Small business bankruptcy is a very viable option for businesses drowning in debt. In addition to helping you restructure your finances and get a fresh financial start, a small business bankruptcy may also wipe out personal liability for business debt and liquidate the business entity. Depending on your financial goals for filing bankruptcy, you can either file a small business bankruptcy, a personal bankruptcy or both.

Am I Responsible for My Small Business Debt?

The structure of your company dictates your responsibility for business debt. If your business is running as a sole proprietorship or if you are a general partner in a partnership, you are personally responsible for the financial obligations of the company. Creditors may seek relief by going after your personal property if the business fails to honor its financial obligations.

If your role within the organization is a limited partner of if the business is a limited liability company (LLC), you are not personally liable for business debt.  Creditors may only go after business assets. In the event that you co-signed or personally guaranteed the debt, you are still at risk.

What Are My Bankruptcy Options?

Chapter 7, 11, and 13 bankruptcies each have pros and cons. The right debt relief strategy for you depends on the nature of debt you owe and the structure of the company. Our experienced debt relief attorneys discuss how filing a Chapter 7 bankruptcy can help you.

Small Business Bankruptcy – Chapter 7

Both individuals and business entities are eligible to file Chapter 7 bankruptcy.

If  your company is structured as partnership, LLC, or corporation, you may seek Chapter 7 bankruptcy protection on behalf of your company. The primary goal of a  Chapter 7 is to wind down and liquidate a business. The assets of the company will be sold by the bankruptcy trustee. The proceeds of the sale will be used to pay creditors.  The business entity will not be granted a discharge. Bankruptcy exemptions may not be used.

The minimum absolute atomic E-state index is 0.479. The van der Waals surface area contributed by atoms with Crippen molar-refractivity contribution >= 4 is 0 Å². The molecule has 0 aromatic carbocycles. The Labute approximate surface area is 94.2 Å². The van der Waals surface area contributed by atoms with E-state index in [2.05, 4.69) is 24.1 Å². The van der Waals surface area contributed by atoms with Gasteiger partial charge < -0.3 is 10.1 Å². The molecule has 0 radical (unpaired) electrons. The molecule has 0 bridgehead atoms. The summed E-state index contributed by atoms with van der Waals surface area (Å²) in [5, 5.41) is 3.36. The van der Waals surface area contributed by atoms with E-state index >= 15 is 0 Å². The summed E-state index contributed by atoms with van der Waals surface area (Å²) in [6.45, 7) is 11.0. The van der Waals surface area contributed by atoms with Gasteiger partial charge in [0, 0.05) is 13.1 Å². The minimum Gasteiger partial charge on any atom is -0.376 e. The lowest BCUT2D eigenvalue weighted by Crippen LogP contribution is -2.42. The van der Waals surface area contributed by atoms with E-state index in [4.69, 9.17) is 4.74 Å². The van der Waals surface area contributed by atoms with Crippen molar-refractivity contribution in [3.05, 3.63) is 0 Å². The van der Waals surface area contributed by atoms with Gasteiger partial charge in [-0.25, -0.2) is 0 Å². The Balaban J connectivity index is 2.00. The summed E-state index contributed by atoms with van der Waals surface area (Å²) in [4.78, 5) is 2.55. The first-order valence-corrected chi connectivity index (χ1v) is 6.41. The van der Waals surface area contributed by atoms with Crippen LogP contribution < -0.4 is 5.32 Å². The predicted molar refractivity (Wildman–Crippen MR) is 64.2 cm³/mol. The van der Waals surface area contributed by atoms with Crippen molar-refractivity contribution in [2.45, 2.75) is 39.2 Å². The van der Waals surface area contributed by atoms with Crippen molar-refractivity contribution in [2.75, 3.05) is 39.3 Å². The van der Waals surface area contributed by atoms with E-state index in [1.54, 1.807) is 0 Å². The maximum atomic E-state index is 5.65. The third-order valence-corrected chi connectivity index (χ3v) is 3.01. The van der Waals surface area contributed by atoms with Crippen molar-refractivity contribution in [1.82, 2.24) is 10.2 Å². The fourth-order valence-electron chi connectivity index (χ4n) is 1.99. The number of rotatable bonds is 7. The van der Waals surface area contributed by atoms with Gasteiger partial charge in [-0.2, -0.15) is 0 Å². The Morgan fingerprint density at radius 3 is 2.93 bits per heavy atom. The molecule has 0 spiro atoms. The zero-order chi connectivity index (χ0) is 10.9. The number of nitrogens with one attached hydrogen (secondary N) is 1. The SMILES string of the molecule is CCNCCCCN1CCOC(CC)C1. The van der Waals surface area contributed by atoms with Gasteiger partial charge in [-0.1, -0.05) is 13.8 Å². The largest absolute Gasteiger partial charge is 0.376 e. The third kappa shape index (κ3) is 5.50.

It is important to note that a Chapter 7 business bankruptcy does not remove your personal obligations on any business debts.

Personal Chapter 7 Bankruptcy

Your business may not file Chapter 7 bankruptcy if you are a sole proprietor. Bankruptcy law considers not to be a legal entity separate from it owner; all business assets and debts are therefore the debts of the business owner. Consequently, you must file a personal bankruptcy to get rid of small business debts.  The upside it that you can get rid of both personal and business debts while still using exemptions to secure business assets. As a result, you may be able to continue running the business even after bankruptcy matter has been concluded.

A personal Chapter 7 can vacate your personal liability for the small business debts, if you were liable for the debts of your partnership, corporation, or LLC.  Many small business owners who file a Chapter 7 business bankruptcy also file prefer to file a Chapter 7 in their personal capacity too.

One of the most important decisions to make when looking into small business bankruptcy is that if it is in fact the right choice to fix both your finances and the finances of your business. Our experienced debt relief lawyers will provide a comprehensive analysis of your financial circumstances and will recommend a strategy for you. If filing a small business bankruptcy is not the best action course of action for you, we can assist you with:

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